To many, Blackberry Breeze may sound like a “fruity alcoholic drink” or a southern slogan, but for college students down South, it sounds like a good show. Trey Foshee, vocalist and lead guitarist, thought the name had just the right ring to it.
Blackberry Breeze has made many stops in Auburn as well as other SEC college towns. The band majors in rock, pop, hip-hop and cover songs. Or as the band summed it up, anything that’s fun and can get the crowd going.
From Dadeville, Alabama, the band came together in 2012. Today’s Blackberry Breeze consists of only two of the original members, making the team Foshee, Paul Blankenship on vocals and bass guitar, Jake Rodgers on vocals and drums, Jonas Schultz on saxophone, keyboard and vocals and Michael Keyes on sound system and lights.
“We came together wanting to play music we listened to growing up,” Foshee said. “The music that took us back when we were having fun — having a good time. We started mixing a bunch of music together, and it became ours.”
Rodgers said the band has a unique sound that comes from the medleys the band puts together. By taking the best parts of multiple songs and arranging them to complement each other, the band reaches a larger demographic, Rodgers said.
Their demographic predominately stretches the Southeast, where they play for colleges, weddings and some bars. Their start came when Foshee won a local singing competition and drew the attention of a bar owner looking for a band to book. At this time, the Blackberry Breeze many of us know today wasn’t who showed up for that gig. It wasn’t until the second time she booked them that Foshee gathered the founding members of the band to perform together.
“We all had our own thing to bring to the table, so it wasn’t just me building this band,” Foshee said. “We got together and brought all of our strengths to the table and made a pretty fun band out of it.”
Blankenship and Foshee are the only two founding members are actively involved. Despite a few of the members leaving, the band has stayed true to the original party sound, Foshee said.
One of the former members currently works for SpaceX, and the other is an emergency room doctor. The band joked about Rodgers’ possible career in space travel. Rodgers laughed and said he’ll be sticking around for a while.
Those that have stuck to the music have made it their main priority, as the band members do not have second jobs. Foshee and Rodgers said they regard Blackberry Breeze as their day job and Curse of the Webelo as their side job.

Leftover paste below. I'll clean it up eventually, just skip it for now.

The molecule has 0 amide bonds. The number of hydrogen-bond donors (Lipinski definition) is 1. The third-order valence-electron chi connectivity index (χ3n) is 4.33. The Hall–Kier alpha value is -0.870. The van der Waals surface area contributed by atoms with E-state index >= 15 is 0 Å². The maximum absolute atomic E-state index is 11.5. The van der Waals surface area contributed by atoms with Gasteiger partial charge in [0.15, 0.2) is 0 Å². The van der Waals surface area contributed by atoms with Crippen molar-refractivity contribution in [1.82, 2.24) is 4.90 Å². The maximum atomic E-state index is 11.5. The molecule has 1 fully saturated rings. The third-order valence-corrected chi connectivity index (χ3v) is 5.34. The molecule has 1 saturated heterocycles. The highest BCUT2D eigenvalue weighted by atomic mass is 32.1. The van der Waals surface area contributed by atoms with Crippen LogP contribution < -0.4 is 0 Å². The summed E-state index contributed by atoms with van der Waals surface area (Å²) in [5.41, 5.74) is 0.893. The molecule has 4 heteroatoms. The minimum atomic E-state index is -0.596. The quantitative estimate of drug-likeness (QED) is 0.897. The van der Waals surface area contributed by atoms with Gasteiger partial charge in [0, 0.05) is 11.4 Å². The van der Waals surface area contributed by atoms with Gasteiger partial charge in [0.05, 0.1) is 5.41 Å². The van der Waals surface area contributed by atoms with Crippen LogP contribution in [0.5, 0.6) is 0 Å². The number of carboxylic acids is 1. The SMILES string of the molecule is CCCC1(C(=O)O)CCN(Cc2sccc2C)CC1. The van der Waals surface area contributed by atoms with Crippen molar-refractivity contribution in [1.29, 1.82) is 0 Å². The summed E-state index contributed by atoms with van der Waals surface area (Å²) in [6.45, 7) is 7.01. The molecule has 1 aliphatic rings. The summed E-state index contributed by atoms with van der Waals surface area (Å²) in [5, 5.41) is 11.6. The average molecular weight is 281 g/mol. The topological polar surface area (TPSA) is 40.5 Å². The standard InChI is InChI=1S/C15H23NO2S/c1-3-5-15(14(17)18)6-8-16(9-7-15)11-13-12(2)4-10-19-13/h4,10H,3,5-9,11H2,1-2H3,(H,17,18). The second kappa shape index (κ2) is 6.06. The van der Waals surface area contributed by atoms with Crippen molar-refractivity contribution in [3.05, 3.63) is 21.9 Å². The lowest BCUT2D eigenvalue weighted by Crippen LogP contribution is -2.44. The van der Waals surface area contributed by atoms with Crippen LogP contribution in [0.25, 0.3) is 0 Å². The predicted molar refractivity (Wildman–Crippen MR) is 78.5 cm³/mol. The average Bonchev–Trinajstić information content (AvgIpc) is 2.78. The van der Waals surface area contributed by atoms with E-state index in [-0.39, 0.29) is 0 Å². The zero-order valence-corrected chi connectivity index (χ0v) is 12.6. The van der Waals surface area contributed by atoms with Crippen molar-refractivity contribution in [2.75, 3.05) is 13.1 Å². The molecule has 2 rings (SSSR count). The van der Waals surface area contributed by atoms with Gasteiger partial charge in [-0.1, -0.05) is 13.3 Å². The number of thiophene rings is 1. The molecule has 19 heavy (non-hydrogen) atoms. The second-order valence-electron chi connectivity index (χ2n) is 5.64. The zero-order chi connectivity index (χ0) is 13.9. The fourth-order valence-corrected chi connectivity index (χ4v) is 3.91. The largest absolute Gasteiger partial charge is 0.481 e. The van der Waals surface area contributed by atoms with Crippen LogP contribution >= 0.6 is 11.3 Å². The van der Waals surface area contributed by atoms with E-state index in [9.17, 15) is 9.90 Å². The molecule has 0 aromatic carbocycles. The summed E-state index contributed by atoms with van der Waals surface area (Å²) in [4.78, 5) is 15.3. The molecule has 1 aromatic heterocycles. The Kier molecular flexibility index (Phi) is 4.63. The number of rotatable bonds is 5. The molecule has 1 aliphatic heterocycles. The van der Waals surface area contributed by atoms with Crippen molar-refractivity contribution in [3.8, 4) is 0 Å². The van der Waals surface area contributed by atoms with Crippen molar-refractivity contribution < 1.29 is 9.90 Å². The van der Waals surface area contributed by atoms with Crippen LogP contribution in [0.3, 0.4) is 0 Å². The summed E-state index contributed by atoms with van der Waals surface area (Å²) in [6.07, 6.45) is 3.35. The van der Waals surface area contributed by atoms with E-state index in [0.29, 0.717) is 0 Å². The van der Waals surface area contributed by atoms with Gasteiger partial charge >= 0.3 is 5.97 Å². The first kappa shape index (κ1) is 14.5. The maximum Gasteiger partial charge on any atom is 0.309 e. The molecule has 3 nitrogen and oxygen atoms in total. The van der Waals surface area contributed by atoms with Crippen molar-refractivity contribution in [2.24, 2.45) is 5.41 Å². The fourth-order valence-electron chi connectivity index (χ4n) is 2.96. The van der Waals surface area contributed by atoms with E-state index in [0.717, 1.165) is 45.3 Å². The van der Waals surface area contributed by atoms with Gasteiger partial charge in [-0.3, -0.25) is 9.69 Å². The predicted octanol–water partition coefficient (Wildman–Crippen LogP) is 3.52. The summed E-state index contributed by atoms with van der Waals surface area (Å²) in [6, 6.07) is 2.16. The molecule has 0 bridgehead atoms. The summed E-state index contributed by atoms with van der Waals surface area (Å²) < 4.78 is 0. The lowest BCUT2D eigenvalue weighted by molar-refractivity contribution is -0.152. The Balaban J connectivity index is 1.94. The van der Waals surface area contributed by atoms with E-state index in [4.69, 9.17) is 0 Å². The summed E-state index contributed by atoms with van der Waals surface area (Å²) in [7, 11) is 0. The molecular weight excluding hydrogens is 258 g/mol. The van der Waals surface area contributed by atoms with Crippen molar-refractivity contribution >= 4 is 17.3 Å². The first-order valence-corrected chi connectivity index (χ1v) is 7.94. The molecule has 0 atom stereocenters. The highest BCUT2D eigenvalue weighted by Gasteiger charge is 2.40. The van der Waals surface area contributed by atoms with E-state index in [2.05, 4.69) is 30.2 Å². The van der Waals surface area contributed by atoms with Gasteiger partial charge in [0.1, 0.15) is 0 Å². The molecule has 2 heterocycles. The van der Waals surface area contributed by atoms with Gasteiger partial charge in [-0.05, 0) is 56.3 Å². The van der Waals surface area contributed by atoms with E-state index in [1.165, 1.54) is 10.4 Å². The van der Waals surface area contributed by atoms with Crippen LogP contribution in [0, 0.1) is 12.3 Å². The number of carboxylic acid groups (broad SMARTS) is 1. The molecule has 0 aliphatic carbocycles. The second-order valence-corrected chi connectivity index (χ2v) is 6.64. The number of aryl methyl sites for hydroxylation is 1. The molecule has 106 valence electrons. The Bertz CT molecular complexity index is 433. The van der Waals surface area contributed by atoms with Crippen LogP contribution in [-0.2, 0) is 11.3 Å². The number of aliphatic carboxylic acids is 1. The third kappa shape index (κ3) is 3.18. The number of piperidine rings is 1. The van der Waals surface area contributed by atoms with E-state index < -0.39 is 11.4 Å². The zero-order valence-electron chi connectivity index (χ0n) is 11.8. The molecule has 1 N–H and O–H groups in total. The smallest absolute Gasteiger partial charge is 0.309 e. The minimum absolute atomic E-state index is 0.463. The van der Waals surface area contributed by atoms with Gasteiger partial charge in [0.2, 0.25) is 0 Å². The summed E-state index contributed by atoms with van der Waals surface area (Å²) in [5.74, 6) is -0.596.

Curse of the Webelo, a working title, is a new project for the Blackberry Breeze gang. Foshee said the new band is specifically for the creative, original side of the group.
“We have decided to split our ventures and keep Blackberry Breeze a cover band, because that is what people expect when they come to see us,” Foshee said. “We built a whole new band to showcase our new stuff.”
Curse of the Webelo’s first performance is this Saturday, March 11 at Derailed Bar & Grill. Foshee said they have a reggae, funk and rock sound.
In terms of creation, both Foshee and Rodgers concurred that writing is a conjoined effort for the band. Everyone contributes equally, Rodgers said.
The name of their new band came from Schultz’s experience in Boy Scouts, as webelo is a rank in the program. Rodgers said it started as a joke, and it stuck. The band laughed and said in their minds, the webelo is the deadliest animal.
The band is excited to try something new and share it’s original sound, while still sticking with Blackberry Breeze, Rodgers said.
Blackberry Breeze will always be high-energy, get on your feet music, Rodgers said. With playing the crowds favorites, there is little standing around silent happening.
“You can tell if a crowd is there to get wild or if they are a more conservative crowd that goes with just being in a band and knowing what to play in certain situations,” Rodgers said.
Rodgers enjoys playing “Mr. Bright Side” and Foshee said he can get down to anything with a “reggae vibe.” The band plays what they listen to and what they like as a way to be true to their sound.
Foshee said musicians have to be real on stage. If you’re pretending to have fun while performing, the crowd will pick up on that, Foshee said. The band has gotten so “real” at times it sent Blankenship right through the floor boards while performing at Georgia Tech. While jumping, dancing and singing on stage, Blankenship came down from a leap and landed waist-deep in the stage.
Rodgers said Blankenship continued to play while stuck in the floor.
The group hopes to continue forward this year, having even more fun while jamming out and making music.
As the band, or bands move forward they have goals set for themselves, including a self-funded 21-day tour. Foshee said he hopes Blackberry Breeze will get on the road and have a successful tour throughout the Southeast in 2017.